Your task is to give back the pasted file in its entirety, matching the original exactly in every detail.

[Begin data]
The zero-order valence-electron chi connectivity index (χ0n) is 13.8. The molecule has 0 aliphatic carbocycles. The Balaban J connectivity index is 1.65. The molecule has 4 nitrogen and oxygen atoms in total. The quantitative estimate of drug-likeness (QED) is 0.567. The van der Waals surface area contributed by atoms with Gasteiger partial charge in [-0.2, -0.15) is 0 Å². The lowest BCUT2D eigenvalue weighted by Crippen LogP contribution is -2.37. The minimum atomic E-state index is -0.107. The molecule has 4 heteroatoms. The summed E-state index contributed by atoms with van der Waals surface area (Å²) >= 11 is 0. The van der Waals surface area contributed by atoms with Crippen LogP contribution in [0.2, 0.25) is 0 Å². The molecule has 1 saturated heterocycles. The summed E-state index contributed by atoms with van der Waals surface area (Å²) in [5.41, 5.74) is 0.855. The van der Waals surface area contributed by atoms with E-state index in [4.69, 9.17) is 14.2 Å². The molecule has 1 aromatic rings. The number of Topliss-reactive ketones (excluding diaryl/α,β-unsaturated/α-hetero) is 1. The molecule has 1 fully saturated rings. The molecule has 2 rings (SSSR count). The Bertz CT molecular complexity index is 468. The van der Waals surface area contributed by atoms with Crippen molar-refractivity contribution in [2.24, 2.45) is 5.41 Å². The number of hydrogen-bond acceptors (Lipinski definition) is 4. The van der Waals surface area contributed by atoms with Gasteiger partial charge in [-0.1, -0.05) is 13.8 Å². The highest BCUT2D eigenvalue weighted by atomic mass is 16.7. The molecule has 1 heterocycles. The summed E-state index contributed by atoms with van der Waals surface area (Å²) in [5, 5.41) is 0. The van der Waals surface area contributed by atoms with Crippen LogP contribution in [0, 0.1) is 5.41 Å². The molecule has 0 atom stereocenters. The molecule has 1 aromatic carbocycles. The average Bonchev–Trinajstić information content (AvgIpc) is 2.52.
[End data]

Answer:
The zero-order valence-electron chi connectivity index (χ0n) is 13.8. The molecule has 0 aliphatic carbocycles. The Balaban J connectivity index is 1.65. The molecule has 4 nitrogen and oxygen atoms in total. The quantitative estimate of drug-likeness (QED) is 0.567. The van der Waals surface area contributed by atoms with Gasteiger partial charge in [-0.2, -0.15) is 0 Å². The lowest BCUT2D eigenvalue weighted by Crippen LogP contribution is -2.37. The minimum atomic E-state index is -0.107. The molecule has 4 heteroatoms. The summed E-state index contributed by atoms with van der Waals surface area (Å²) >= 11 is 0. The van der Waals surface area contributed by atoms with Crippen LogP contribution in [0.2, 0.25) is 0 Å². The molecule has 1 saturated heterocycles. The summed E-state index contributed by atoms with van der Waals surface area (Å²) in [5.41, 5.74) is 0.855. The van der Waals surface area contributed by atoms with E-state index in [4.69, 9.17) is 14.2 Å². The molecule has 1 aromatic rings. The number of Topliss-reactive ketones (excluding diaryl/α,β-unsaturated/α-hetero) is 1. The molecule has 1 fully saturated rings. The molecule has 2 rings (SSSR count). The Bertz CT molecular complexity index is 468. The van der Waals surface area contributed by atoms with Crippen molar-refractivity contribution in [2.24, 2.45) is 5.41 Å². The number of hydrogen-bond acceptors (Lipinski definition) is 4. The van der Waals surface area contributed by atoms with Gasteiger partial charge in [-0.1, -0.05) is 13.8 Å². The highest BCUT2D eigenvalue weighted by atomic mass is 16.7. The molecule has 1 heterocycles. The summed E-state index contributed by atoms with van der Waals surface area (Å²) in [5, 5.41) is 0. The van der Waals surface area contributed by atoms with Crippen LogP contribution in [0, 0.1) is 5.41 Å². The molecule has 0 atom stereocenters. The molecule has 1 aromatic carbocycles. The average Bonchev–Trinajstić information content (AvgIpc) is 2.52.